"Physical training is good, but training for godliness is much better, promising benefits in this life and in the life to come."
How is your exercise regimen going? Are you trying to stay physically fit? Getting into shape is a popular goal in our culture, and it's not a new value. As far back as the first century AD, Paul tells us in 1 Timothy 4:8 that physical training is "good." Working out on a regular basis may not be easy, but it is a positive habit to pursue. How are you doing in this area of your life?
Now of course, Paul's main point of this passage is not to get Christians to lose weight. He is actually focusing on a deeper issue. He is encouraging us to exercise godliness. Just like getting into shape, exercising godliness requires us to engage in strenuous activities on a regular basis. If we are going to strengthen our spiritual muscles, we must use them regularly and intentionally. What might this look like?
Just as a weightlifter engages in specific exercises to develop a particular muscle, we should identify the areas in our spiritual life that we need to improve. For example, how strong is your patience muscle? If you are weak in this area, probably the best way to increase your ability to be patient is to put yourself in situations where you get to practice patience. Reading about patience is not how you develop forbearance, just like looking at pictures of athletes doesn't get anyone into better shape. You've got to actually work out.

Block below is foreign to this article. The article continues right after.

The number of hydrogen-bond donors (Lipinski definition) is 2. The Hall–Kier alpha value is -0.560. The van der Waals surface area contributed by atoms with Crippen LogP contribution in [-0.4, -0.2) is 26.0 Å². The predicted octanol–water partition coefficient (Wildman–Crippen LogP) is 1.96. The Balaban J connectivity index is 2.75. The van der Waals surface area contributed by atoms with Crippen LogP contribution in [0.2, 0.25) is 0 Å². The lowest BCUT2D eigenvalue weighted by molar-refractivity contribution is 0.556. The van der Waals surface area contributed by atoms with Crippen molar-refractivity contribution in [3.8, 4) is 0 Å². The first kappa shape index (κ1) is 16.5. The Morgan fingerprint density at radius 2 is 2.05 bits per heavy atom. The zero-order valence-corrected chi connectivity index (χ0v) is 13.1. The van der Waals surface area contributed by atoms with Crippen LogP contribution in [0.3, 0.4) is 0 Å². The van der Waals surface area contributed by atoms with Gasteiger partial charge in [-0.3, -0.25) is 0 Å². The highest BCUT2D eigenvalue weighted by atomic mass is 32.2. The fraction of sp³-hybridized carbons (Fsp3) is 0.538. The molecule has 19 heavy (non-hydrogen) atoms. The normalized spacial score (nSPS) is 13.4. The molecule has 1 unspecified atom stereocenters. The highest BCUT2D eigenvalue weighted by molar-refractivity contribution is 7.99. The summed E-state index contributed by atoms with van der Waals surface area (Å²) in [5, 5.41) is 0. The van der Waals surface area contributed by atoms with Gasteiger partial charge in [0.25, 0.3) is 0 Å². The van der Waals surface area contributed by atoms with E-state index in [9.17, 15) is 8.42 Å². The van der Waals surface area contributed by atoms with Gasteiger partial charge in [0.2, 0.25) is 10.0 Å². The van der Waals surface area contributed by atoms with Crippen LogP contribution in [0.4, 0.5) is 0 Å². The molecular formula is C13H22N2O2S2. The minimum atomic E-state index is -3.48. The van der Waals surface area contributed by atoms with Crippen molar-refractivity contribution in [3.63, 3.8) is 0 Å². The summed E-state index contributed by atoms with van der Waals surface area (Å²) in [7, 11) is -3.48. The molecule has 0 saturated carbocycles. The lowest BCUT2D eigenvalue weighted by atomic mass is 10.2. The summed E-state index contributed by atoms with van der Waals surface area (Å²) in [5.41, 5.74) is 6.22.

So for today's devotional exercise, identify a spiritual muscle you need to strengthen. Here are a few suggestions you can use: encouragement, generosity, patience, service. (There are many others of course, just choose one that is specific to you.) Next think about how you can improve in this area. For example, if you want to work on your generosity muscle, engage in generous activities. You could buy lunch for a coworker or donate to a new charity. Like a committed exerciser, focus on the same area and do multiple repetitions of it on a regular basis. If you choose to train in godliness, you'll definitely like the new you, and so will others.
(New Living Translation; photo credit: Wix media)